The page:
Dramatically presented cuisine, upscale dcor, a good dining atmosphere and knowledgeable waiters who can regale customers with stories about the dishes they are serving, all combine to give diners an exquisite and memorable Sichuan dining experience, Zhang says.
Stone-grilled beef, one of the most popular dishes at South Beauty, is a classic example of the creative elegance visible in most South Beauty outlets. The dish comprises moist slices of beef cooked on the table in hot oil over stones with a fiery sauce of chili and garlic. Stir-fried shrimp are arranged on a plate around a gold fish bowl filled with live fish in it.
"Buoyed by the booming domestic high-end catering market, South Beauty Group is looking to be a major luxury brand in the global catering industry. It is definitely not an easy task considering that there are several different cultures and eating habits. But my past experience has taught me that opportunities often come along with challenges," Zhang says.
High-end dining experience
It was a resolve and passion for innovation that helped Zhang overcome many challenges when she decided to transform her single restaurant into a top-end chain, says An Yong, CEO of South Beauty Group, who credits Zhang for most of the group's success.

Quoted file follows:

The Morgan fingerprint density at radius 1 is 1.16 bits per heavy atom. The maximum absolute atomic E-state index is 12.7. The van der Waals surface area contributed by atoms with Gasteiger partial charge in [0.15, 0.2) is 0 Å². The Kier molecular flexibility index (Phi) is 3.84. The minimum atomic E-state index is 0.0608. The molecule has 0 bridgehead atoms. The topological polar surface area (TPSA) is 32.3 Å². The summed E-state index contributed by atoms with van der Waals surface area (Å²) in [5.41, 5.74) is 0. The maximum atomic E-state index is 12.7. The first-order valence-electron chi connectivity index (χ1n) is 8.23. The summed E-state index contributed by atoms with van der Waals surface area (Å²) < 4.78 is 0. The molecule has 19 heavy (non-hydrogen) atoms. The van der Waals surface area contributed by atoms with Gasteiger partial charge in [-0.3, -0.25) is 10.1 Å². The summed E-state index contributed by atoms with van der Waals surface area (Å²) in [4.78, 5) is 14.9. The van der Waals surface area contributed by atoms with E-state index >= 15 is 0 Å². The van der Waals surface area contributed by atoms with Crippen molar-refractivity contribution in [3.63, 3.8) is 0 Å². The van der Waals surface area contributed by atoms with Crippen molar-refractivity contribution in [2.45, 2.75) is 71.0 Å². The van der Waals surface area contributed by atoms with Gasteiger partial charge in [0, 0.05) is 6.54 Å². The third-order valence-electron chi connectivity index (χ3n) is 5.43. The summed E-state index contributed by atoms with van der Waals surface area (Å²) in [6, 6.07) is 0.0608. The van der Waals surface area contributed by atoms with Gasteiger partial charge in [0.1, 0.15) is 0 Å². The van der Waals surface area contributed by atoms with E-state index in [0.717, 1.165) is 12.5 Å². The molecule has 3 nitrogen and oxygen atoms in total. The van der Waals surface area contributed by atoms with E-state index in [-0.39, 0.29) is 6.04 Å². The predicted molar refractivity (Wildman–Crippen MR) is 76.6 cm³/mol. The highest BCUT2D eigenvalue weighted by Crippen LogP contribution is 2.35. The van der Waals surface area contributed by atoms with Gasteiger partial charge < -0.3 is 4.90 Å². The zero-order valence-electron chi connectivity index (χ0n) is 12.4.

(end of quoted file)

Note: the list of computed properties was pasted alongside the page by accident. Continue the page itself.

It was Zhang who insisted that South Beauty Group should take the high-end dining route, says An, who has worked with the South Beauty Group for more than 12 years. Without her keen insight and persistence, the company could not have succeeded in such a competitive market, An insists.
The Beijing-based South Beauty was set up in 2000 and has 71 restaurants, of which 43 are located in major cities such as Beijing and Shanghai. The restaurants, well known in China for their innovative fusion style of authentic Sichuan food, are popular among white-collar businessmen and expatriates.
Though she declines to reveal the group's revenue and profits this year, Zhang says the figures have been good.
Both the revenue and profits of the group have been registering double-digit increase in recent years, and are likely to maintain an upward momentum over the next five years, Zhang said during the opening ceremony of South Beauty's new store in Yizhuang area in Beijing in September.